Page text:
4-The best way to move around in Amsterdam is definitely cycling. Cheap and fast the bike will give you the unique Amsterdam experience . There are many companies in the city center where you can rent one, t wil be very easy to find them or, if you are planning a few months stay or even moving here, I raccomand you to check https://swapfiets.nl/ (parking and public transports are very expensive)OVchip Card to save some money if u don't wanna use a bike (https://www.ov-chipkaart.nl/home.htm#/ ).
5- The biggest struggle for a new expat moving in Amsterdam is without any doubt the HOUSING SITUATION!
Amsterdam isn't the easiest place where to find an accomodation! Prices are very high and sometimes not even worth it the place that you're paying for : old houses in old buildings, mais, incredible staircases. But if you're lucky enough to find your own place without bumping into a scam (yes, Amsterdam is full of "smart" people that take advantage of a person's desperation that needs a roof asap), living in this beautiful city could be the best thing that ever happened to you!
Websites can help you find an Apartment in Amsterdam :
6- MEDICAL INSURANCE
Health insurance in the Netherlands works a bit differently than some other places in Europe. You are required to have insurance. No, it’s not free. That said, it’s regulated by the government. You’ll typically pay 100 euros per month per person for “basic health insurance” without a discount (maybe 90 euros with a discount).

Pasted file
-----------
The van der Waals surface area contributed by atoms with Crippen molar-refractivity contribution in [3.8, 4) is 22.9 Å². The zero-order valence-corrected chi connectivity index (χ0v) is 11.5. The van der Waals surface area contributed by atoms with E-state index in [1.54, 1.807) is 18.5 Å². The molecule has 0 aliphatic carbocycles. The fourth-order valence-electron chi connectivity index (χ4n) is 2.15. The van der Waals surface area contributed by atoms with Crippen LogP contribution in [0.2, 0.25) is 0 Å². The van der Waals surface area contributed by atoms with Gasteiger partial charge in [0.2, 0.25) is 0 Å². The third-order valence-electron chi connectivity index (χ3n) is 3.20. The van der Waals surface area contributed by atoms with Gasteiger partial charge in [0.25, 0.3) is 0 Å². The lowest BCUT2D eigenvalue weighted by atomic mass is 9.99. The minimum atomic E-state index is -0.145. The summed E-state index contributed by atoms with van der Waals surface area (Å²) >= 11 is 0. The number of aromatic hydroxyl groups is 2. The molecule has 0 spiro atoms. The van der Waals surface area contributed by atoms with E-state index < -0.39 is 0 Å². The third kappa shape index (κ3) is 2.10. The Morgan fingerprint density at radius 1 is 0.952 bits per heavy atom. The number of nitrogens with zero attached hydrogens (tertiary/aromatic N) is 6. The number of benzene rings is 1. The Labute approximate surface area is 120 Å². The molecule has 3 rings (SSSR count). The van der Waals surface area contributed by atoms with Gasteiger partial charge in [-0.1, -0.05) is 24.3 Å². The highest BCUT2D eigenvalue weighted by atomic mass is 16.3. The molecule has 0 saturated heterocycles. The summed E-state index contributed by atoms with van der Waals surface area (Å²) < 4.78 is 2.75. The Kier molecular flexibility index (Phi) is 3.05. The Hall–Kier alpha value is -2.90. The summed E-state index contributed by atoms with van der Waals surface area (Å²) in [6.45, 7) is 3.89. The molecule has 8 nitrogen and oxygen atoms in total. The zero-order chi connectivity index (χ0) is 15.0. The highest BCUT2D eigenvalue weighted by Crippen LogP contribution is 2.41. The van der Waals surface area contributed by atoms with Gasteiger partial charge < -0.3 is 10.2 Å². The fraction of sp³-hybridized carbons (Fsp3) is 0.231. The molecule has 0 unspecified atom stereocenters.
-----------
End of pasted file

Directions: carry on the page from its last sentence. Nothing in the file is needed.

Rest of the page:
There are private insurance carriers and you can choose between Dutch insurance carriers before you make a decision. I’ve had a very Dutch carrier where all the correspondence was in Dutch and a more expat friendly one.
I’d recommend a health insurance carrier that gives you documents in English if your Dutch isn’t great as contracts aren’t fun to read when you’re dealing with a serious injury. (Zilveren Kruis is an expat health insurance favorite for this reason). Your deductible for the year is typically around 350.
Typically, you need to go to your general practitioner each time (even if you want to go to a specialist) and it’s very important to find your GP as soon as possible. Not all GPs are accepting new patients and some are a bit less used to having foreigners as patients.
Dental insurance is not typical as most people pay out of pocket when needed, but if you’re prone to dental issues, it’s worth having the insurance (which is 5-10 euros per month extra).
Hospitals by default are low-cost (besides your deductible) if you’re admitted for an emergency, but the follow-up visit at that specific hospital may not be covered depending on your insurance. (You can pay extra for all hospitals to be included on your plan.)
7- Even if most of Dutch people speak English, if you wanna really blend with the Dutch society you'll need to learn their language.
It's a big challenge I know, Dutch language is one of the most complicated to learn, especially for who like me, comes from a Latin language. Starting with the basics can help a lot thot, try to speak few words at the supermarket or at the bar, dedicate some time, like an hour per day, to listen something in Dutch, it can be the news or a documentary, also there is this amazing app that I've been using a lot lately https://www.duolingo.com/ , easy to use and really helpful if you wanna learn another language, at least the basics.
It's a beautiful place yo live and if you're thinking to move but you're not sure yet, maybe something scares you or maybe something isn't clear, please don't hesitate to reach out and ask anything you want, I'll give you the best advice or at least I'll share what did work for me in order to settle down as an expat in Amsterdam. You got my contacts so don't be shy! :)